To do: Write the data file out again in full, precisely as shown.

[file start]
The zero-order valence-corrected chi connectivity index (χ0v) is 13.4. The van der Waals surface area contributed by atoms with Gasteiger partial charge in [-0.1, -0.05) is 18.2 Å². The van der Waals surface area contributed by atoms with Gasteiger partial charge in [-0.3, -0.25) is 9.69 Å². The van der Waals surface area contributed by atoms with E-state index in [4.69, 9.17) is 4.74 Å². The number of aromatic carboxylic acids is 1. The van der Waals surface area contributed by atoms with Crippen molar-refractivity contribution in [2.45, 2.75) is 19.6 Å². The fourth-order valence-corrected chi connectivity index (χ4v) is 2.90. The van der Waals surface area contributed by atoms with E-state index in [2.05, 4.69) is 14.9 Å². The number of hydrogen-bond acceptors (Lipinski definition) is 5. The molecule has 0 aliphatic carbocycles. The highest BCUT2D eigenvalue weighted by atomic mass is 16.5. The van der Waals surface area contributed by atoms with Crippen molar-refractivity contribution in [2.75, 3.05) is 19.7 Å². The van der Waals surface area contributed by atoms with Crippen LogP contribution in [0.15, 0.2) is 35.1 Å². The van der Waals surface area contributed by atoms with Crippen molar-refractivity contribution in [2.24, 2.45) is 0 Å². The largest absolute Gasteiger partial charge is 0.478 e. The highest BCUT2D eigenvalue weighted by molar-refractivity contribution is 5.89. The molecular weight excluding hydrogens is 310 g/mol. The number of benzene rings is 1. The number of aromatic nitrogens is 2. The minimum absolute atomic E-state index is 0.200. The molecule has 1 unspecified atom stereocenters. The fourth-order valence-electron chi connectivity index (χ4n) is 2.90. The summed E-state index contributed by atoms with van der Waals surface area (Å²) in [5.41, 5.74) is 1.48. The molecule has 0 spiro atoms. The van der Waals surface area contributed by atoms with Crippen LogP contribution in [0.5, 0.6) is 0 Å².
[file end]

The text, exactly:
The zero-order valence-corrected chi connectivity index (χ0v) is 13.4. The van der Waals surface area contributed by atoms with Gasteiger partial charge in [-0.1, -0.05) is 18.2 Å². The van der Waals surface area contributed by atoms with Gasteiger partial charge in [-0.3, -0.25) is 9.69 Å². The van der Waals surface area contributed by atoms with E-state index in [4.69, 9.17) is 4.74 Å². The number of aromatic carboxylic acids is 1. The van der Waals surface area contributed by atoms with Crippen molar-refractivity contribution in [2.45, 2.75) is 19.6 Å². The fourth-order valence-corrected chi connectivity index (χ4v) is 2.90. The van der Waals surface area contributed by atoms with E-state index in [2.05, 4.69) is 14.9 Å². The number of hydrogen-bond acceptors (Lipinski definition) is 5. The molecule has 0 aliphatic carbocycles. The highest BCUT2D eigenvalue weighted by atomic mass is 16.5. The van der Waals surface area contributed by atoms with Crippen molar-refractivity contribution in [2.75, 3.05) is 19.7 Å². The van der Waals surface area contributed by atoms with Crippen LogP contribution in [0.15, 0.2) is 35.1 Å². The van der Waals surface area contributed by atoms with Crippen molar-refractivity contribution in [2.24, 2.45) is 0 Å². The largest absolute Gasteiger partial charge is 0.478 e. The highest BCUT2D eigenvalue weighted by molar-refractivity contribution is 5.89. The molecular weight excluding hydrogens is 310 g/mol. The number of benzene rings is 1. The number of aromatic nitrogens is 2. The minimum absolute atomic E-state index is 0.200. The molecule has 1 unspecified atom stereocenters. The fourth-order valence-electron chi connectivity index (χ4n) is 2.90. The summed E-state index contributed by atoms with van der Waals surface area (Å²) in [5.41, 5.74) is 1.48. The molecule has 0 spiro atoms. The van der Waals surface area contributed by atoms with Crippen LogP contribution in [0.5, 0.6) is 0 Å².